Most students enjoy using technology in the classroom, so if it sparks student interest, use it!

Paul Adcock's picture
Anonymous (not verified)

Mr. Alberts
I agree with you that the Web can be used by educators to test students at a low cost, but what I would like to see in such a program, is that the programmers set up the system in such a way that it allows the teachers to make modifications to the test. Each teacher has his own goals and objectives that he teaches to- and for the test to be reliable and fair the teacher has to be able to make minor modifications to the test, to make sure that he is testing to his objectives. I know this will make the scaling more difficult, as not all the student are taking exactly the same test; but is there not a way to set up the testing in such a way as to allow the teacher to modify the test and still make the scaling possible?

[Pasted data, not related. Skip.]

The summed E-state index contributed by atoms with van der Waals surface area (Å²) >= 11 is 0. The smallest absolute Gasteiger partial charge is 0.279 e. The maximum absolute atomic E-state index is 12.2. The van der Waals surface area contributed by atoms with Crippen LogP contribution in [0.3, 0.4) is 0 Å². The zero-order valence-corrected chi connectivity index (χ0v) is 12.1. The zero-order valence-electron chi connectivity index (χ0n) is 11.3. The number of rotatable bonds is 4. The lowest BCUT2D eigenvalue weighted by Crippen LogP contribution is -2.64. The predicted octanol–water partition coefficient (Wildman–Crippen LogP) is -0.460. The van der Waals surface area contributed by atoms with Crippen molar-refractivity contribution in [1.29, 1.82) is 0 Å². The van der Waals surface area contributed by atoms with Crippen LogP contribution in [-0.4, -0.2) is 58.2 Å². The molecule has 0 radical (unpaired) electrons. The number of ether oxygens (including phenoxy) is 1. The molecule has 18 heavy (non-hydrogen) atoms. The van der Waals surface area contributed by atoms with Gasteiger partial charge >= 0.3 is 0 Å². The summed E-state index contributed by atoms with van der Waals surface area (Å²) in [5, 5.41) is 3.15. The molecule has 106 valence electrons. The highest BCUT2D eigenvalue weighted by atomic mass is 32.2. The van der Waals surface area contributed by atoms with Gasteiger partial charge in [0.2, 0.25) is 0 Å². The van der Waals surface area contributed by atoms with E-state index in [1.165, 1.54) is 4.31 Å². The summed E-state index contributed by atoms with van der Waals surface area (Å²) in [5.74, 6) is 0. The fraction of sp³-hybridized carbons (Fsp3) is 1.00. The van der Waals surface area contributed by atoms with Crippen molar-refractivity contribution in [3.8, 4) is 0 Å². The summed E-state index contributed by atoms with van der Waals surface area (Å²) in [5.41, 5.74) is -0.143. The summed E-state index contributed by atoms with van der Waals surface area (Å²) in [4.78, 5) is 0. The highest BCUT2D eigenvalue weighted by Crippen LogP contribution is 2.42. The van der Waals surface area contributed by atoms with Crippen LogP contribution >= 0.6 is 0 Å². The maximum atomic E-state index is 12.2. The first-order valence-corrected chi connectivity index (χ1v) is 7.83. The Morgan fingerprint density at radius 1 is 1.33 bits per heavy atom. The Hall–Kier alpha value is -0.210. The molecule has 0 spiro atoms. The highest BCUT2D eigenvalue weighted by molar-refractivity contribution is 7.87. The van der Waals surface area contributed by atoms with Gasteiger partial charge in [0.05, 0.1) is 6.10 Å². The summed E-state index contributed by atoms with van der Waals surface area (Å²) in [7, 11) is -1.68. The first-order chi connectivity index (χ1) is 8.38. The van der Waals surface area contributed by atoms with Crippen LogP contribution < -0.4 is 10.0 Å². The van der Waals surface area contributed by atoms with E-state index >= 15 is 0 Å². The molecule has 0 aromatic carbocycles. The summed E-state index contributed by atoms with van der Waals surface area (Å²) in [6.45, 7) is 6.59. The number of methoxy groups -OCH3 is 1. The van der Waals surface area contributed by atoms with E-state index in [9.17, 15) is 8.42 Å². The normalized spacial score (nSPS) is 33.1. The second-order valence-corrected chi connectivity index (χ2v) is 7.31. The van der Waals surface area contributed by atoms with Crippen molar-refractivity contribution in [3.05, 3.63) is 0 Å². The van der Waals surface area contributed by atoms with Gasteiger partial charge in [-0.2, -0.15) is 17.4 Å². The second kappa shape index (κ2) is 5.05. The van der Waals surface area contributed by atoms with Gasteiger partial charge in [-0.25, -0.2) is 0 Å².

Anonymous's picture
Anonymous (not verified)

I really agree with Grant Wiggins about using portfolios. I believe that creating a portfolio is a great idea when it comes to tracking a student's progress but also like Grant Wiggins said who wants to look through the whole thing. By having an electronic portfolio a teacher can pick certain things that the student has been struggling on in the past and compare it to the future. This is an excellent idea because teachers do not have the time to go through every little page of every student to find out if they are improving.
I also agree with Barbara Means about if students use technology while doing assessments they do not think of them as tests. It is more like a fun activity that they can do and in the mean time the teacher can monitor their strengths and weaknesses.

Kristy Hays's picture
Anonymous (not verified)